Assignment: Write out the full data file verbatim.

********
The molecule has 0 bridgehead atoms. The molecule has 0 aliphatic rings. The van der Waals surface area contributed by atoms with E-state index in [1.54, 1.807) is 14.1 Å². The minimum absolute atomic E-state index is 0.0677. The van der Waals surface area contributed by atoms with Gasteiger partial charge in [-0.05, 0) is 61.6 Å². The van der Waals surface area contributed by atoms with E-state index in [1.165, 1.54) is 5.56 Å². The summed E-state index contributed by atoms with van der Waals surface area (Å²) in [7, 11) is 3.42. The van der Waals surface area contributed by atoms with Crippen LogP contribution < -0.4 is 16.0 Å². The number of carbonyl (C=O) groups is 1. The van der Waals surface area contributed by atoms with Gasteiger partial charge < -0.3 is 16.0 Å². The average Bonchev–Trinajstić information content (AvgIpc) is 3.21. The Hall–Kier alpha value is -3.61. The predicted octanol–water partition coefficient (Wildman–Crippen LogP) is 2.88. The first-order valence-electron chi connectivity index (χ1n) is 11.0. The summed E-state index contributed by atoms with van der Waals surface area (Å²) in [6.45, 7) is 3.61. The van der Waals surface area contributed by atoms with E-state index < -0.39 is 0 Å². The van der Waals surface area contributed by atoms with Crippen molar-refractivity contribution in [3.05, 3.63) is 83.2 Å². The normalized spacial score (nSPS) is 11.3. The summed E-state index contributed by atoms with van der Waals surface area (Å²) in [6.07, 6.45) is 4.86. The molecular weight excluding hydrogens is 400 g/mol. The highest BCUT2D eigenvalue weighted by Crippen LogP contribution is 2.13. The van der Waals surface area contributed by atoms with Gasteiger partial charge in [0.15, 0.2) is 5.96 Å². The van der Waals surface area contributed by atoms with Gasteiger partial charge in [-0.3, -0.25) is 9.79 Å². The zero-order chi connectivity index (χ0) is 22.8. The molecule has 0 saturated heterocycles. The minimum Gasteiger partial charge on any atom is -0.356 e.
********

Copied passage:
The molecule has 0 bridgehead atoms. The molecule has 0 aliphatic rings. The van der Waals surface area contributed by atoms with E-state index in [1.54, 1.807) is 14.1 Å². The minimum absolute atomic E-state index is 0.0677. The van der Waals surface area contributed by atoms with Gasteiger partial charge in [-0.05, 0) is 61.6 Å². The van der Waals surface area contributed by atoms with E-state index in [1.165, 1.54) is 5.56 Å². The summed E-state index contributed by atoms with van der Waals surface area (Å²) in [7, 11) is 3.42. The van der Waals surface area contributed by atoms with Crippen LogP contribution < -0.4 is 16.0 Å². The number of carbonyl (C=O) groups is 1. The van der Waals surface area contributed by atoms with Gasteiger partial charge < -0.3 is 16.0 Å². The average Bonchev–Trinajstić information content (AvgIpc) is 3.21. The Hall–Kier alpha value is -3.61. The predicted octanol–water partition coefficient (Wildman–Crippen LogP) is 2.88. The first-order valence-electron chi connectivity index (χ1n) is 11.0. The summed E-state index contributed by atoms with van der Waals surface area (Å²) in [6.45, 7) is 3.61. The van der Waals surface area contributed by atoms with E-state index < -0.39 is 0 Å². The van der Waals surface area contributed by atoms with Crippen molar-refractivity contribution in [3.05, 3.63) is 83.2 Å². The normalized spacial score (nSPS) is 11.3. The summed E-state index contributed by atoms with van der Waals surface area (Å²) in [6.07, 6.45) is 4.86. The molecular weight excluding hydrogens is 400 g/mol. The highest BCUT2D eigenvalue weighted by Crippen LogP contribution is 2.13. The van der Waals surface area contributed by atoms with Gasteiger partial charge in [0.15, 0.2) is 5.96 Å². The van der Waals surface area contributed by atoms with Gasteiger partial charge in [-0.3, -0.25) is 9.79 Å². The zero-order chi connectivity index (χ0) is 22.8. The molecule has 0 saturated heterocycles. The minimum Gasteiger partial charge on any atom is -0.356 e.